IT IS ALWAYS A BIG DEAL WHEN ONE OF THE NATION’S LARGEST HEALTH INSURERS TAKES A MAJOR STEP. That is certainly true of Anthem’s decision to launch a new program that requires physicians to obtain pre-authorization when ordering genetic tests for its members.
THE DARK REPORT is first to report this news to the clinical laboratory industry. The nation’s largest insurer, Anthem has health plans in 14 states that cover approximately 40 million Americans. Thus, this requirement will affect many labs offering genetic tests.
Moreover, whenever an industry leader adopts a major policy, it is not long before most competitors take similar actions. Thus, we can expect that, once Anthem’s genetic test pre-authorization program is in place, other health insurers will introduce their own pre-authorization programs. That will further bring genetic test pre-authorization into the mainstream.
As this happens, the environment will become more challenging for the nation’s genetic testing lab companies because health insurers will want solid evidence that these tests measure biomarkers accurately and that they offer clinically useful results, meaning physicians can use these test results to change patient care and generate improved outcomes.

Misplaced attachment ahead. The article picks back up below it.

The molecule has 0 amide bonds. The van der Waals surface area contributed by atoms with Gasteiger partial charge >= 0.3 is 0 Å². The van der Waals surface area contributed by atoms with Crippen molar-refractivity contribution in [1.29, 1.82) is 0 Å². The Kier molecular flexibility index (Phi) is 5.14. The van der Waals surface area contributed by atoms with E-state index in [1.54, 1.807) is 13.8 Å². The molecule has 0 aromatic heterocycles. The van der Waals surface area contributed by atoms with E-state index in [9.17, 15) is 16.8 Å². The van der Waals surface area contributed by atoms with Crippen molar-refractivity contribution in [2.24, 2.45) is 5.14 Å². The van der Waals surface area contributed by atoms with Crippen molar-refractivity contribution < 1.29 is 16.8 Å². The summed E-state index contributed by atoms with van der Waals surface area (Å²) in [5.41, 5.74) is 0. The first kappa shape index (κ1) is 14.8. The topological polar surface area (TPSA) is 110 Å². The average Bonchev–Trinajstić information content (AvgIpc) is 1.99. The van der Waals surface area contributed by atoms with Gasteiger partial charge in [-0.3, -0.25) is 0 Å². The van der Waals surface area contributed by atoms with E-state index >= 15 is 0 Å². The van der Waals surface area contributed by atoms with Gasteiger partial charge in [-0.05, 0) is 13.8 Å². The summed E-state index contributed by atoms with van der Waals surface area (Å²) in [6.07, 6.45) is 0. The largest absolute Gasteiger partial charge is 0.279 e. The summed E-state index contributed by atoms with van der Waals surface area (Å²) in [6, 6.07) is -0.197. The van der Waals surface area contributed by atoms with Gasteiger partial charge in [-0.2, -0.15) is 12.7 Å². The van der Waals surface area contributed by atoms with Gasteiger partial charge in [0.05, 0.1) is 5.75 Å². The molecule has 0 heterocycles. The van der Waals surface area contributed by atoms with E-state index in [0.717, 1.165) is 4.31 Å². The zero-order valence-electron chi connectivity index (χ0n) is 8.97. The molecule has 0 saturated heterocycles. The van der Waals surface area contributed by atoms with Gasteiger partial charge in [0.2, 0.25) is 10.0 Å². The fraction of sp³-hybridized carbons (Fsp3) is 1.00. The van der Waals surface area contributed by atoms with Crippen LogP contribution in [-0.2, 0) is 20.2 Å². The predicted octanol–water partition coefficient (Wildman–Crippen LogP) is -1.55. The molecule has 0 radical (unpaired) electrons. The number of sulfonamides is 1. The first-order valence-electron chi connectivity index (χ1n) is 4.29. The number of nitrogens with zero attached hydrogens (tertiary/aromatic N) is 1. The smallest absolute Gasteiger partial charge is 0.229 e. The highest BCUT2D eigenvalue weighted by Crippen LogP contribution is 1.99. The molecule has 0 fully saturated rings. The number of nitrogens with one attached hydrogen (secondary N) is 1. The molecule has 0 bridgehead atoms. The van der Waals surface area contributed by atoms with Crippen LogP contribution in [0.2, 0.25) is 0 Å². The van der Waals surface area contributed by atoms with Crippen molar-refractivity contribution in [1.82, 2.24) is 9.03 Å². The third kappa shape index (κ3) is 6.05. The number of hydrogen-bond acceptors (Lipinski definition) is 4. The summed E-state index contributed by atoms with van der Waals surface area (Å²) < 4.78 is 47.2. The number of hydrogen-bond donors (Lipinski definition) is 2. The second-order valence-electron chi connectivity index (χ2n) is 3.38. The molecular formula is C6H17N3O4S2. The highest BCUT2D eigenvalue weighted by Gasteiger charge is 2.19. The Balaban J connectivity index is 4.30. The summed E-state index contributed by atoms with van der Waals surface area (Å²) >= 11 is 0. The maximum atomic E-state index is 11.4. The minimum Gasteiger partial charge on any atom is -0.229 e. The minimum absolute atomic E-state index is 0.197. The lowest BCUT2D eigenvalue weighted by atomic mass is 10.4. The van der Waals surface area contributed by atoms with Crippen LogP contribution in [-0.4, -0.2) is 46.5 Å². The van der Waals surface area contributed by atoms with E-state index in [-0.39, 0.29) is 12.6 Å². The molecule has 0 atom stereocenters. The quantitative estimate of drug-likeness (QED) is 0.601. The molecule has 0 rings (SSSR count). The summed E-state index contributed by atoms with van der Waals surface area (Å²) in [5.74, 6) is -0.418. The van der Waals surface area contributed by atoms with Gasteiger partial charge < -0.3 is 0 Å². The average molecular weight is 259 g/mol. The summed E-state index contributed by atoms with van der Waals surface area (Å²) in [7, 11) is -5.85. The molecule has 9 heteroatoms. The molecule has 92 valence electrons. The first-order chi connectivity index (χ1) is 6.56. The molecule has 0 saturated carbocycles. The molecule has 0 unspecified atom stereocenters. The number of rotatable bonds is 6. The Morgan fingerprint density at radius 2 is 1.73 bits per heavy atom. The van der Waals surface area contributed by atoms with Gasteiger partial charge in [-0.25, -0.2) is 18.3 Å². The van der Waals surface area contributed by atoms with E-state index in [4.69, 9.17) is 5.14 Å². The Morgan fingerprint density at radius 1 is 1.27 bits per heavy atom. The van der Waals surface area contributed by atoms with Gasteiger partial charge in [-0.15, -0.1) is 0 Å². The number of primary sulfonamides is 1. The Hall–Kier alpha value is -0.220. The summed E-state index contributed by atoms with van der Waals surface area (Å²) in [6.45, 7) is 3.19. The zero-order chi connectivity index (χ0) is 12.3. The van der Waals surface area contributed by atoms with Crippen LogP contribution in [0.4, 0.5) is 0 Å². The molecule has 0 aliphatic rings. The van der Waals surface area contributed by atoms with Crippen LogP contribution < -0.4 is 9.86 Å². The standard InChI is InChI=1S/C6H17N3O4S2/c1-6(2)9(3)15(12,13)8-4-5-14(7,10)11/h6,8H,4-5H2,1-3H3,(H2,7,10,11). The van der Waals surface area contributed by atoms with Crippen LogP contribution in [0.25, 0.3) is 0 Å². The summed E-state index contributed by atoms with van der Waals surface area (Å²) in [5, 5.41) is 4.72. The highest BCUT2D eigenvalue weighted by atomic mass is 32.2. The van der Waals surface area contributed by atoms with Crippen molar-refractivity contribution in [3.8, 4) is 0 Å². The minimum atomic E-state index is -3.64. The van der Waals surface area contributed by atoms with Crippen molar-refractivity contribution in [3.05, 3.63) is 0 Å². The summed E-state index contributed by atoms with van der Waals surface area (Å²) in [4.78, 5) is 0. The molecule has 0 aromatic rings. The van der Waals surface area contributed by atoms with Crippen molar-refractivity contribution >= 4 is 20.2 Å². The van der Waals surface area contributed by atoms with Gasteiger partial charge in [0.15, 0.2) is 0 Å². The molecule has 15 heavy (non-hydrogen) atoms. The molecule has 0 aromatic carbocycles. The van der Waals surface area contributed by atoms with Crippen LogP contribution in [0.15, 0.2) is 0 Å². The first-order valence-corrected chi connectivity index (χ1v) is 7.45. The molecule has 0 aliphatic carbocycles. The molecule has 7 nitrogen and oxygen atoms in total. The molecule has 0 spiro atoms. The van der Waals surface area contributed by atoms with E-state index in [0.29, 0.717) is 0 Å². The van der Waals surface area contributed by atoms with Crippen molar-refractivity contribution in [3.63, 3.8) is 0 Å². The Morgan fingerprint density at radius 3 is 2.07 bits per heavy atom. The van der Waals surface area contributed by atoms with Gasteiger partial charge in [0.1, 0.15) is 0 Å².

To help you understand why Anthem is going down this path and how it will proceed, we present an exclusive interview with the executive responsible for implementing this program. We also include a list of the 45 specific genetic tests that will require pre-authorization.
Anthem is not the first to take this action involving genetic tests. In 2013, Cigna pioneered this approach and has expanded the list of genetic tests requiring pre-authorization since then. (See TDRs, Aug. 19, 2013, and Dec. 15, 2014.) Blue Cross Blue Shield of South Carolina (an independent Blue that Anthem does not own) is another health insurer that has a genetic test pre-authorization program in place. (See TDR, Oct. 26, 2015.)
Genetic testing companies and labs in academic medical centers labs would be well-advised to prepare for tougher new requirements for genetic testing. To do so will involve taking greater care to gather the clinical data to support claims of analytical accuracy and how these lab test results affect patient care.